In order to describe the properties of postischemic DPOAEs and investigate their origin, Mom et al. (1997, 1999) have designed a model of complete selective interruption of the blood supply to the cochlea in gerbils. They confirmed that several minutes after onset of ischemia, DPOAEs could remain present for a while well above noise floor when primary intensities exceeded 60 dB SPL, although the levels of residual DPOAEs were decreased relative to preischemic state. [Figure - 2] depicts an example of DPOAE level change during the first 5 min after onset of complete ischemia in a gerbil's ear, with 60 dB SPL primary intensities. Although the DPOAE reached noise floor after 50 s, it quickly rebounded and tended to a plateau around only 15 dB below initial level after two more min. In the meantime, DPOAEs elicited by primary intensities < 50 dB SPL irreversibly vanished after less than one min. Likewise, eight-nerve compound action potential thresholds were shifted by more than 60 dB within one min, in keeping with the idea that the cochlear activity had been quickly turned off. On average, the post-ischemic decrease in DPOAE levels was about -20 dB for 60 dB SPL primary intensities, -17 dB at 70 dB SPL and -10 dB at 80 dB SPL after 3 min, regardless of f2. For the next hour of ischemia, the subsequent decay of DPOAEs was very slow. Mom et al. (1997) also reported that, when the cochlear blood flow was let back to normal less than 5 to 6 min after ischemia onset, DPOAEs always recovered rapidly although with a non monotonic course back to their preischemic level. Full recoveries of DPOAEs, cochlear microphonics and eighthnerve compound action potential thresholds could even be observed for longer interruptions of cochlear blood flow, up to 8 min. This last finding clearly implies that none of the sensory structures in the organ of Corti were damaged by short-term ischemia, and that OHCs were not the primary target of ischemia-induced impairment. As the stria vascularis is known to be highly oxygen-dependent, it was most likely at the origin of a decrease in endocochlear potential (Konishi, 1979) sufficient to disable the cochlear activity.
In a further experiment, Mom et al. (1999a, 2000) exposed a series of gerbils to a moderately loud tone at frequency fL (fL = 6 kHz, 90-95 dB SPL, 15 to 30 min) so as to induce some auditory fatigue prior to ischemia. During the next minutes following tonal exposure, a drop in DPOAE levels was observed at several f2 frequencies as described previously see [Figure - 1]. As expected for auditory fatigue, postexposure DPgrams presented a notch relative to preexposure controls and, as usual, the DPOAE level decrease turned out to be maximum at frequencies f2 around half an octave above fL. Although partial recovery was observed during the first 15 min following the end of exposure, the DPOAE level decrease remained stable for the next hour, within 1 dB at all frequencies. The level and duration of pure tone exposure were such that a maximum DPOAE decrease of 15 to 30 dB was obtained around f2 = 10 - 13 kHz, whereas smaller decreases were present between 6 and 10 kHz and above 13 kHz. No DPOAE change was found at f2 < 6 kHz. A typical series of postexposure DPgrams is represented on [Figure - 3]A (dashed lines, while continuous lines represent the reference preexposure DPgrams). In this example, the DPOAE notch was hardly more than 10 dB deep and extended from f2 = 6.5 to 14.5 kHz. Beyond these limits, DPOAEs were insensitive to the tonal exposure so that postexposure plots were overlaid with preexposure ones. Notice that DPOAE levels grew faster with stimulus intensity than before exposure, especially around f2 = 10 kHz. About 30 min after the end of tonal exposure, i.e. once the DPOAE levels were stabilised for a while, the cochlear blood flow was suddenly interrupted and a series of DPgrams was collected every minute (primary levels: 60 and 70 dB SPL).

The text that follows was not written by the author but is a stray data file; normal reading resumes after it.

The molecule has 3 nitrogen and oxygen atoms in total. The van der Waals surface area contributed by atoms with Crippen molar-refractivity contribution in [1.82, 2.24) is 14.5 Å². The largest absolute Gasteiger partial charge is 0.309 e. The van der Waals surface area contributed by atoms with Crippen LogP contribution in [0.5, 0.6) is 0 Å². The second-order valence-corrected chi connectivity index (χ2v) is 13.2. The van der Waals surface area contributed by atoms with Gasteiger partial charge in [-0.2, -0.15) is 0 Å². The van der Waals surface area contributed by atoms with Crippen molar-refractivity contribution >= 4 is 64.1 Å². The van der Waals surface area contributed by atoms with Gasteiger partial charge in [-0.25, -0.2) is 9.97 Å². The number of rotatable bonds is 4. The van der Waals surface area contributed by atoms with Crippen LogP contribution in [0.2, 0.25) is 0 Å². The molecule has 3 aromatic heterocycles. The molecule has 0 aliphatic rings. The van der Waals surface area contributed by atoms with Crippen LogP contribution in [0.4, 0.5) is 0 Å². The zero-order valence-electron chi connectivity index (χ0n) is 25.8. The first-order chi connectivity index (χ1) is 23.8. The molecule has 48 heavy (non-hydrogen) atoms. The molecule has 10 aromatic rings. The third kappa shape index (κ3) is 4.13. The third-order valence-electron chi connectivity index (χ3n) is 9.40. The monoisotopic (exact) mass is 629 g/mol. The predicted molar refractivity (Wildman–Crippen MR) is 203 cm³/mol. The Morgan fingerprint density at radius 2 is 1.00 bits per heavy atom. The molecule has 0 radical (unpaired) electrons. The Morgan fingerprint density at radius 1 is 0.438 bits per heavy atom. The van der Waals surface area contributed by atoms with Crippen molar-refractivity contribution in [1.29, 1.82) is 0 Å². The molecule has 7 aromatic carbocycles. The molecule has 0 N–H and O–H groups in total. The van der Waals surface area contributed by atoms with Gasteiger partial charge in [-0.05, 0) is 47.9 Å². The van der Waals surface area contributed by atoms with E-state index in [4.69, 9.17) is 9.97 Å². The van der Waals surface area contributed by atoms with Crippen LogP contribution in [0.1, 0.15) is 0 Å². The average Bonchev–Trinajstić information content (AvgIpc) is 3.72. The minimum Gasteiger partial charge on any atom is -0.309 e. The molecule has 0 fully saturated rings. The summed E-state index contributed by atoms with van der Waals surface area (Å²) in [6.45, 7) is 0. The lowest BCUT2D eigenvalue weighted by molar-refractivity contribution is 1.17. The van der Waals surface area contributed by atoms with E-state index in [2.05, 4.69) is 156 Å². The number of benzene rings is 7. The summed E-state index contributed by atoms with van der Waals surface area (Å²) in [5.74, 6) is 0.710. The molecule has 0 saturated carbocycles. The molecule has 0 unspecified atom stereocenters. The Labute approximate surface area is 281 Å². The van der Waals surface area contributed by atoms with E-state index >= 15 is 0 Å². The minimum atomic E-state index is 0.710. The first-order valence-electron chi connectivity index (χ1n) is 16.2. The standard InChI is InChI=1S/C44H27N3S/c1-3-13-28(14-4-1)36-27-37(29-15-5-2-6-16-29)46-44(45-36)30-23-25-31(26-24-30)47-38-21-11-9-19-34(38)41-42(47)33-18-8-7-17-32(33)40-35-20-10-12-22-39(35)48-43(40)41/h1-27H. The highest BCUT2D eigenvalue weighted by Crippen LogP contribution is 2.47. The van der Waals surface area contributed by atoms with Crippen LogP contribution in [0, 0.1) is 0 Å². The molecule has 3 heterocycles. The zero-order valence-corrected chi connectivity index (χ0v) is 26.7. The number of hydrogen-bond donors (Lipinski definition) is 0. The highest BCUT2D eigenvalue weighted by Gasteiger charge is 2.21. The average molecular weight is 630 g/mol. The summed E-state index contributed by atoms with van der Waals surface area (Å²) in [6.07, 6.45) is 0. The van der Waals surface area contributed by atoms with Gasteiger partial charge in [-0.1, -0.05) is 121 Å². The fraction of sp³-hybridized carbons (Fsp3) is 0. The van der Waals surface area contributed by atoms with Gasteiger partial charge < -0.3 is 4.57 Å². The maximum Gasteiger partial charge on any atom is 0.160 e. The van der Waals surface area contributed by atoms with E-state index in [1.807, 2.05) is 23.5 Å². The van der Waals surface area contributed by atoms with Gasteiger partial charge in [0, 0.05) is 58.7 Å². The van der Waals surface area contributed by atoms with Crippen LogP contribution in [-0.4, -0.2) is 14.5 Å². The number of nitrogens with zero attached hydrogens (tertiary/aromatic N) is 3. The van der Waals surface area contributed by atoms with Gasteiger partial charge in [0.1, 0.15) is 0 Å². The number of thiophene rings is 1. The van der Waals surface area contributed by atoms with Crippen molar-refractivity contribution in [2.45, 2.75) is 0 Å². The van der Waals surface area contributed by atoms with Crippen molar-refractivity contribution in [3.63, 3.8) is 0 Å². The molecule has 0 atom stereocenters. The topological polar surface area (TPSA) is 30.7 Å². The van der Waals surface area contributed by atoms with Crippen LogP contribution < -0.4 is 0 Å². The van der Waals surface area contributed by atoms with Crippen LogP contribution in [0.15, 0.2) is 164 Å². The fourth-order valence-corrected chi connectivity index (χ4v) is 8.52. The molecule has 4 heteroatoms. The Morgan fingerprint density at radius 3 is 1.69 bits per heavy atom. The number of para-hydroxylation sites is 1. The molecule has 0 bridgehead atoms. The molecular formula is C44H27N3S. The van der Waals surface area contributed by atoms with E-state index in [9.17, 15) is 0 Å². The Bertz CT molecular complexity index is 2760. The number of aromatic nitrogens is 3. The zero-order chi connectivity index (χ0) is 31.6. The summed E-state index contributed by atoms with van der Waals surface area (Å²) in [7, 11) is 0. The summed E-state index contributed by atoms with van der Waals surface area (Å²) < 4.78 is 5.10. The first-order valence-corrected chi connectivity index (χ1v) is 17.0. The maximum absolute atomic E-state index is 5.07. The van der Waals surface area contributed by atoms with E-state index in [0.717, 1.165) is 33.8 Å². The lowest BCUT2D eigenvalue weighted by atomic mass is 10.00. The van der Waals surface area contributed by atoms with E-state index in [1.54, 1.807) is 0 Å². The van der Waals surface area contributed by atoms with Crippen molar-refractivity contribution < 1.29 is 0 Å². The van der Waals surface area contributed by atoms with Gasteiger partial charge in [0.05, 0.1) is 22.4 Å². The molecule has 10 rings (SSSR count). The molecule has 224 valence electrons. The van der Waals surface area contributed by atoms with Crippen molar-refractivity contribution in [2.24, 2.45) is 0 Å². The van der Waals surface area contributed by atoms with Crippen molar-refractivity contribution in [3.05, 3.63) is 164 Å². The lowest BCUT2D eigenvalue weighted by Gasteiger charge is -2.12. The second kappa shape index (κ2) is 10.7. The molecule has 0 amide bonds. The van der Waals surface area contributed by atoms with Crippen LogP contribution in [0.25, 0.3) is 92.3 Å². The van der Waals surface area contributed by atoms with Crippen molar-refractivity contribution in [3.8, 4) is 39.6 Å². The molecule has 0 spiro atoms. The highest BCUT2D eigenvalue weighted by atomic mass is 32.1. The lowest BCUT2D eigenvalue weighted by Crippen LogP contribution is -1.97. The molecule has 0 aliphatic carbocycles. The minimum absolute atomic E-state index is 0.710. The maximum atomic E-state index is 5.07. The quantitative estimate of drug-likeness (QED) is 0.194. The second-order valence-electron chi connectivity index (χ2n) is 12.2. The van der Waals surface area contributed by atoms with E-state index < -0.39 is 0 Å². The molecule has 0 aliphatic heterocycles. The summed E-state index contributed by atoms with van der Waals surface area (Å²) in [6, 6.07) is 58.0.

The lower frequency range (f2 < 6 kHz) corresponded to unaltered DPOAEs after exposure to the loud tone thus the effect of ischemia upon DPOAEs was expected to be identical to that happening in unexposed ears. Indeed, DPOAE level changes after 15 min of complete ischemia [Figure - 3]B were very similar to what [Figure - 2] has already shown. The DPOAE remained clearly present around 20 dB SPL for 70 dB SPL primaries, and although the level decrease was larger for 60 dB SPL primaries, DPOAEs were above noise floor at all frequencies. The increase of DPOAE levels for a 10-dB rise in primary levels reached about 30 dB [Figure - 3]B.